Wednesday, May 29, 2013

Book Review: Jepp, Who Defied the Stars, by Katherine Marsh (Hyperion, 2012)

Recommended for ages 10 and up.

I'm fascinated by the character of Tyrion Lannister, the cunning dwarf in Game of Thrones.  You don't find a lot of literature with a dwarf as one of the heroes (or perhaps in Tyrion's case, an anti-hero).  Perhaps my interest in Tyrion is why I picked up this book by Katherine Marsh about a teen-aged dwarf in 16th century Europe, but Jepp's story quickly engaged me on its own terms.  

Jepp is living a relatively happy and protected life at his mother's inn in the countryside, until a wealthy courtier appears and invites him to a life of luxury Coudenberg Palace, the home of the Spanish Infanta.  There he joins a small group of court dwarves, and Jepp is shocked when he realizes that he is to be a pampered pet, fed morsels at the dinner table and popping out of pies.  Jepp plots a daring escape for himself and his dwarf friend, Lia, but is soon recaptured and sent away to another court, that of a Danish nobleman, Tycho Brahe.  His new master is fascinated by the science of the stars, including astrology.  Despite his dwarf size, Jepp is no fool, and would like to be part of the learned world of the scholars.  Can Jepp change his own destiny or is he fated to always be controlled by others?  How will he find his way in what often is a cruel world?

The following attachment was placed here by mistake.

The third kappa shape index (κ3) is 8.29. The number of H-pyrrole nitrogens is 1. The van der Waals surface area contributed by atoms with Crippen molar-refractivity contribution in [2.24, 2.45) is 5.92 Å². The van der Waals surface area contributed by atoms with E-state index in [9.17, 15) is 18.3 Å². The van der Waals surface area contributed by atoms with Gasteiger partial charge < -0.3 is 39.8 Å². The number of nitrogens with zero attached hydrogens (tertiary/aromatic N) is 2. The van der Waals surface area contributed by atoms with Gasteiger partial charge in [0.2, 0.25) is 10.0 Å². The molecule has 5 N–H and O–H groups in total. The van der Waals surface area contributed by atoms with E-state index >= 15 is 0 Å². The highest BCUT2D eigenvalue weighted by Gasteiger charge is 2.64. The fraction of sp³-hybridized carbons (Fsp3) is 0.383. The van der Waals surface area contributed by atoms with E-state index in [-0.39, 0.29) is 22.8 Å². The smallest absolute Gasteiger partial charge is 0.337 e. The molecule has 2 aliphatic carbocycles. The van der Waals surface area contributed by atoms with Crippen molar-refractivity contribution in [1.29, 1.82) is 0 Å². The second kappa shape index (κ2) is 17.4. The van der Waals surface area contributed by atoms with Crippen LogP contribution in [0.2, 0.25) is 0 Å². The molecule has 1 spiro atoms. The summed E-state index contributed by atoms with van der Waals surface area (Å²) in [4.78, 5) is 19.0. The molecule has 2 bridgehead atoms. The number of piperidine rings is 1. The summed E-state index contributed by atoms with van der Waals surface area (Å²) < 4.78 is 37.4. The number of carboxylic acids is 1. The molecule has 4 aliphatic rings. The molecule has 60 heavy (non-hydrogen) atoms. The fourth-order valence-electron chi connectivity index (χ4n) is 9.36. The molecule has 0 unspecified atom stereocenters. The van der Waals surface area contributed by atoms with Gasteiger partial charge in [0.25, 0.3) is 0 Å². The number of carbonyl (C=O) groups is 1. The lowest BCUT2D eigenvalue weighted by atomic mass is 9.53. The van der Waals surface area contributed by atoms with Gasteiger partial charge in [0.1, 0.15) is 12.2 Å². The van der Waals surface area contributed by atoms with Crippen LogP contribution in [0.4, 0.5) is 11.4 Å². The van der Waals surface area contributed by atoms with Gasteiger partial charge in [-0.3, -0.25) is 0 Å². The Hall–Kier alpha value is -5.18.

The author states that she was inspired to write this novel through her fascination with the famous paintings of court dwarfs by Spanish painter Diego Velasquez.  As she explains in an author's note, Jepp was an actual dwarf who served as court jester at the court of Tycho Brahe, but very little is known about him.  Although his story is largely invented, the life of court dwarfs was carefully researched by the author and seems to be accurately portrayed.  Marsh was also inspired by her mother's passion for astrology, which plays a central role in this story.

Las Meninas, by Velasquez

If you're tired of dystopian and fantasy YA novels, I highly recommend this book! Marsh's book was honored as a New York Times Notable Children's Book of 2012 and also by The Wall Street Journal's Best Children's Books of 2012.  It definitely stands out among the crowd of books that all seem to look the same these days.  Even the handsome cover and design of this book are unique, with the end papers decorated with a beautiful astronomical chart that depicts, instead of constellations, various elements of the story.   It's a unique coming of age story, with a beautifully rendered and written story, which transports us to another time and place in the way which good historical fiction can do just as well as fantasy.  Being a YA novel, there's even a bit of romance involved.